Hope Rises for Victims of Abuse in San Diego
Eight years ago, Lisbet Perez called the police for the second time. Perez had no idea what would happen, and all she could think of was protecting her children from their abusive father, now her ex-husband.
The police officer told her she had to go to the San Diego Family Justice Center to get a restraining order. Perez went to the center the very next day.
“At the time, I had no idea about anything, but I was assigned to a very compassionate defender who told me everything was going to be okay. A detective who looked at my file told me I was in danger and needed to get out,” Perez said.
Perez, who was living in the country without documentation at the time, remembers that this meeting changed her life. From that day forward, the San Diego Family Justice Center became like her second home.
Perez’s story is a familiar one for many.
Yvette Lopez-Cooper, executive director of the San Diego Family Justice Center, explained that a large number of people who come to the center are of Hispanic origin. But Perez is different in that she did come forward to get out of the hands of her abuser. Lopez-Cooper, who is also an immigration attorney, added many in the Latino community are fearful of reporting crimes, but she pointed out a community is safer when everybody reports a crime.
The San Diego Family Justice Center, now in its 15th year of service, does not check the immigration status of anyone who comes in need of help.
Perez said at first, she was worried her legal status would be an obstacle, but instead she found herself feeling safe and accepted. She also got help at the Center to get a U visa, a nonimmigrant status visa set aside for certain victims of crimes in the U.S., and also a VAWA visa, which grants permanent residency for battered and abused spouses.
Perez is also one of thousands who have walked through the San Diego Family Justice Center’s doors, where multiple agencies and services are in one single place, allowing victims and survivors to get all the services they need under one roof. Previously a victim had to make separate visits to all the service providers, which were located throughout San Diego.
Services are not just for victims of domestic abuse, but also for those impacted by sexual abuse, family violence, child abuse, elder abuse and human trafficking. Survivors state publicly it makes a big difference to go to one location for help with divorce and child custody issues, to get food, to meet with advocates and therapists, to meet police detectives and prosecutors, to get help finding a job, activities for children to heal and have fun and a wide range of other assistance.
After then-San Diego City Attorney Casey Gwinn and his then Head Deputy City Attorney Gael Strack opened the Family Justice Center in 2002, Gwinn appeared on the Oprah Winfrey Show in 2003 and explained how co-locating services can save lives. Shortly after, President George W. Bush funded the creation of 16 new Family Justice Centers across the nation, all based on the San Diego model.
Gwinn and Strack now travel the country and also go abroad to teach how to create the program in their communities. More than 140 Family Justice Centers are in operation across the nation, and in other countries around the world.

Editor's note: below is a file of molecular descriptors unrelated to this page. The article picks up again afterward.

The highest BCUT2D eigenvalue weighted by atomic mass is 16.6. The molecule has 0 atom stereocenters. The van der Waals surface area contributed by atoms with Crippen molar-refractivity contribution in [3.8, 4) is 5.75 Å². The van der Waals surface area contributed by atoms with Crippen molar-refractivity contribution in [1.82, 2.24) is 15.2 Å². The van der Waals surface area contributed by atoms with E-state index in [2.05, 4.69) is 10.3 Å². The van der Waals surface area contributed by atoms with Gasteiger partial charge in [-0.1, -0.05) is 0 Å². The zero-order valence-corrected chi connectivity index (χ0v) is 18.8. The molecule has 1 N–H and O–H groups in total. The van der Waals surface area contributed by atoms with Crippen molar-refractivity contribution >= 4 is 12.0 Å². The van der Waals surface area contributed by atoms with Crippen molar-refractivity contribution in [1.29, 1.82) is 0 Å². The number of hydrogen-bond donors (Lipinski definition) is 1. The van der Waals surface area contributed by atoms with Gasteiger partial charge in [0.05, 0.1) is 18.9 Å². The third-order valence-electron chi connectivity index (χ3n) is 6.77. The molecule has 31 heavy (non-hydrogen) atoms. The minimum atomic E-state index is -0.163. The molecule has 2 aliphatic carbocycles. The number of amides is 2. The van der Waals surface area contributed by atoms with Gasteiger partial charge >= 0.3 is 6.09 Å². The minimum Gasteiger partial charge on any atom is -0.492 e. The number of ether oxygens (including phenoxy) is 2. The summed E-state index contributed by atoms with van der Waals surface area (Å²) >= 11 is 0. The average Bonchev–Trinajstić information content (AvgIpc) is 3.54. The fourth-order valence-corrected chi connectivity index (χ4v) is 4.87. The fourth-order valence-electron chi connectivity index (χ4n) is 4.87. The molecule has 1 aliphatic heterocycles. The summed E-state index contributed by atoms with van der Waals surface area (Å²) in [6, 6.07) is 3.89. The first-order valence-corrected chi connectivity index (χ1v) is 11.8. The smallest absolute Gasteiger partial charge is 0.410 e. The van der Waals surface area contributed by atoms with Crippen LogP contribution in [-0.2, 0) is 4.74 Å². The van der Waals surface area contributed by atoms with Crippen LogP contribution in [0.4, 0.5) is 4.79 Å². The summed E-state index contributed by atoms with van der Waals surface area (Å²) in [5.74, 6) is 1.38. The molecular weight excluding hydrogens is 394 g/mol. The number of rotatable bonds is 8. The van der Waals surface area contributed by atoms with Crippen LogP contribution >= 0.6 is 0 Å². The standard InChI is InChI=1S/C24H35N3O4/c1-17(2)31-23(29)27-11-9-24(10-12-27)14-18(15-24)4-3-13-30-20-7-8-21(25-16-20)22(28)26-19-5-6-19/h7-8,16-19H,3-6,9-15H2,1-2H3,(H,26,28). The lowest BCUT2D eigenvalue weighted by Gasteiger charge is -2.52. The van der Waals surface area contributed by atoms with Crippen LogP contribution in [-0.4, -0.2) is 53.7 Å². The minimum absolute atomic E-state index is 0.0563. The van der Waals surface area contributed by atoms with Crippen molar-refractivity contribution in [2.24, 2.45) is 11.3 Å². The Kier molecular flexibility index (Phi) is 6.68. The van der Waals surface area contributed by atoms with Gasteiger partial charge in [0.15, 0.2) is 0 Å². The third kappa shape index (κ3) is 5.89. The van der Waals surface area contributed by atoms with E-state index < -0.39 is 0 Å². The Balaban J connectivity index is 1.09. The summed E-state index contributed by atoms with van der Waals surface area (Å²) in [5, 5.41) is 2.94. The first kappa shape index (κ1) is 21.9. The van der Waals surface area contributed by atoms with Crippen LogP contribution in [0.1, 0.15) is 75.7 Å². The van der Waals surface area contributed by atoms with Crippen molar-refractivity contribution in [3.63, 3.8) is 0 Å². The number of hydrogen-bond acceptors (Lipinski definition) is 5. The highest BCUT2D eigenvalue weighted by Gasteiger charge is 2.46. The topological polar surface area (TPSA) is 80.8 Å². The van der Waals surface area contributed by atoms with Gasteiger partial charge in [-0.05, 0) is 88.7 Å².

Just this week, a strategic planning session took place at the San Diego Convention Center with more than 100 people from local community, medical, military, law enforcement, and government organizations to plan the future of the San Diego Family Justice Center and to improve the services offered at the first center.
A number of ideas are being considered, including coverage for all San Diego County, and more housing for survivors.
Lopez-Cooper said the event was organized by the San Diego City Attorney’s Office under the leadership of City Attorney Mara Elliott, who was at the session. Also in attendance was San Diego Mayor Kevin Faulconer, San Diego County District Attorney Summer Stephan, and San Diego City Councilmember Chris Cate.
During the crafting vision session, Casey Gwinn, currently President of Alliance for Hope International, talked about hope and its importance in setting future goals to help victims of abuse.
“One of our challenges going forward, everything the Family Justice Center does we want to measure it, we want to measure hope, resiliency, and social emotional intelligence. We want to know, what we are doing is not just more restraining orders, or more criminal cases, or more calls for help, that’s not what we want. We want people to find hope, and we want them to find resiliency and we want to be able to prove it in our process,” Gwinn said.
Perez, who now works with the District Attorney’s office as a victim resource navigator for homeless communities, said the San Diego Family Justice Center saved her life and the lives of her children, and she continues to be involved with the organization.
“I’m grateful for everything they did for me and I also want to give back. I didn’t know that just sharing my story, I could make a difference. I don’t have to have an education or money to make a difference. I also have a supportive community of other survivors who truly understand what I went through and are role models for me as well. They give me hope that everything is going to be okay,” Perez said.